The top 5 uses (you hadn’t thought of) for your smartwatch

Smartwatches, it seems, are all the rage. Heck, we’ve featured them numerous times recently on Android Beat. Partly because they’re tech and cool, but also because they work really well with Android smartphones. The OS is flexible enough that a connected smartwatch can, in principle, do almost anything. You’ll have gathered that you can (cough) tell the time(!), see email and messaging notifications, perhaps even get a basic weather forecast, but there are other benefits that only become apparent when you actually start to use a smartwatch.

In my case, a Pebble Steel, but much of what follows is equally applicable to the new, incoming breed of Android Wear-based smartwatches too. And, I’ll warrant that future lateral thinking and innovation will render even this brief list out of date and ‘quaint’.

1. There’s a call coming in!

Yes, yes, this is obvious – a phone call is coming in, so of course your smartwatch is going to tell you about it. But what’s not obvious is that, surprisingly often, the watch is the only way you’ll notice. Out and about, on a bus or when driving, or in a noisy shop, there’s often far too much vibration and sound to hear or feel that your Android smartphone is ‘going off’. But I absolutely guarantee that you will notice your smartwatch vibrating (and lighting up) on your wrist.

2. Turn left in 100m

Already written up at length here, for the Pebble, of course. But also applicable to Android Wear, which mirrors navigation instructions from Google Maps in real time. The idea is that, when on foot in a busy and often strange city, you’ll need navigation help and yet you don’t want to be holding your expensive smartphone in front of you all the time, ready for any opportunist mugger. Having smartwatch navigation up and running is a huge, huge boon.

Nav Me 1

Nav Me on the Pebble, driven by Android….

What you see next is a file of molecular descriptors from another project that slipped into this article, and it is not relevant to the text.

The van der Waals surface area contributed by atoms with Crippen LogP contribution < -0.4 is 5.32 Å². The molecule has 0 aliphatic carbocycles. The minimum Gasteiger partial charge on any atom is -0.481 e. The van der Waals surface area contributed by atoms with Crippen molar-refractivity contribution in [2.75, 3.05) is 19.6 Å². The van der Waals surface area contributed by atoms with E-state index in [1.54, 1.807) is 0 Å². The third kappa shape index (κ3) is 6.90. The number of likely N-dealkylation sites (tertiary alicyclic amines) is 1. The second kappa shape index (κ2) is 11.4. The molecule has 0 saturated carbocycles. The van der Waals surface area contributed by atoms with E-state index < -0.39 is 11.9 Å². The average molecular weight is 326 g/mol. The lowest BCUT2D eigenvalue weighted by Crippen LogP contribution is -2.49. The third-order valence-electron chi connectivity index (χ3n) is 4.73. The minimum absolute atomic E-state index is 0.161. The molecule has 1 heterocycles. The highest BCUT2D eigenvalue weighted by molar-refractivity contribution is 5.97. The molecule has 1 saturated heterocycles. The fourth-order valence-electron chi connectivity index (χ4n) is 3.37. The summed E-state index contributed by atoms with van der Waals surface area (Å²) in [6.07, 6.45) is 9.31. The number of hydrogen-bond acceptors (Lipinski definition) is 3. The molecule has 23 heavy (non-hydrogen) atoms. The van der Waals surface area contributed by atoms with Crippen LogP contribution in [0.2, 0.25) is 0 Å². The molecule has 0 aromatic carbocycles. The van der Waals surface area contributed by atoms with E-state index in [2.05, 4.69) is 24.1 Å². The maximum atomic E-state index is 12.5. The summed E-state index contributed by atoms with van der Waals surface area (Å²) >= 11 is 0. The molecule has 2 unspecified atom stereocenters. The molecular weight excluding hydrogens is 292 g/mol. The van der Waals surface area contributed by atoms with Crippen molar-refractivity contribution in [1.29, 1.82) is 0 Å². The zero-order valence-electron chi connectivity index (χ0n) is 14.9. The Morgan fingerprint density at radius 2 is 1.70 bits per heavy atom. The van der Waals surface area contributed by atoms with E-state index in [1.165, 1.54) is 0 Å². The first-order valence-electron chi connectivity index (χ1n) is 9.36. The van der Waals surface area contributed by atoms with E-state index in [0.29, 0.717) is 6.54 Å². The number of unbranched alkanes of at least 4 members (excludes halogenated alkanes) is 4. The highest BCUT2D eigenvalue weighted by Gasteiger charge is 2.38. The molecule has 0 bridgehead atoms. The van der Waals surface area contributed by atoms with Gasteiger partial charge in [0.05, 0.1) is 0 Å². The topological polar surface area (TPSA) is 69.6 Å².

3. Podcast, stop, start, skip

Am I the only person who gets interrupted a lot? Whether it’s a kid needing something or a phone call on the landline or a knock at the door, my podcast and music listening requires numerous ‘pauses’ during the day. Now, sometimes your Android phone will be in your hand, so pausing playback is easy enough. Sometimes you’re out and about and wearing headphones, in which case there’s probably a button you can press on the headset. But most of the time, for me at least, it’ll be playing audibly – while I do chores – in a pocket or holster and it’s a pain to have to get it out, unlock the screen and then find your application, all to tap the screen one final time. Better is to press one button on your smartwatch to pause and then one more to resume.

Even better, some podcasts (naming no names) have lengthy adverts inside – the fwd/back buttons in your smartwatch interface should work happily (as they do here) to skip these adverts with just a few presses on your wrist. So much easier than getting your phone out every time!

Control
Controlling audio playback from a smartwatch…

Actually setting up which application is controlled in this way depends on your set-up – I have my Pebble’s Music playback controls set to point to Pocket Casts on my Android phone and so my smartwatch becomes a super convenient audio controller on my wrist.

4. Take a photo!

Admittedly something of a ‘proof of concept’ at the moment, but in theory your Android smartphone could be on a tripod (or propped up against a pint of beer), perhaps pointing back at you and some friends, and you could use your smartwatch as the camera shutter button. I’ve been playing with PblCamera and though the on-watch preview is very low res (naturally), it works perfectly to snap smartphone photos.

5. Casual gaming

OK, I’m reaching rather a long way here, but smartwatch gaming will be a ‘thing’. Casual games, where it’s a one minute challenge while waiting in line at the supermarket – I ‘enjoy’ Tiny Bird on the Pebble, but I’m sure there’s far more to come here, especially on the colour screens of Android Wear devices.

Comments welcome – can you think of other innovative uses for this new, powerful little computer on your wrist, that complement the functions on the Android smartphone?

 

Like this post? Share it!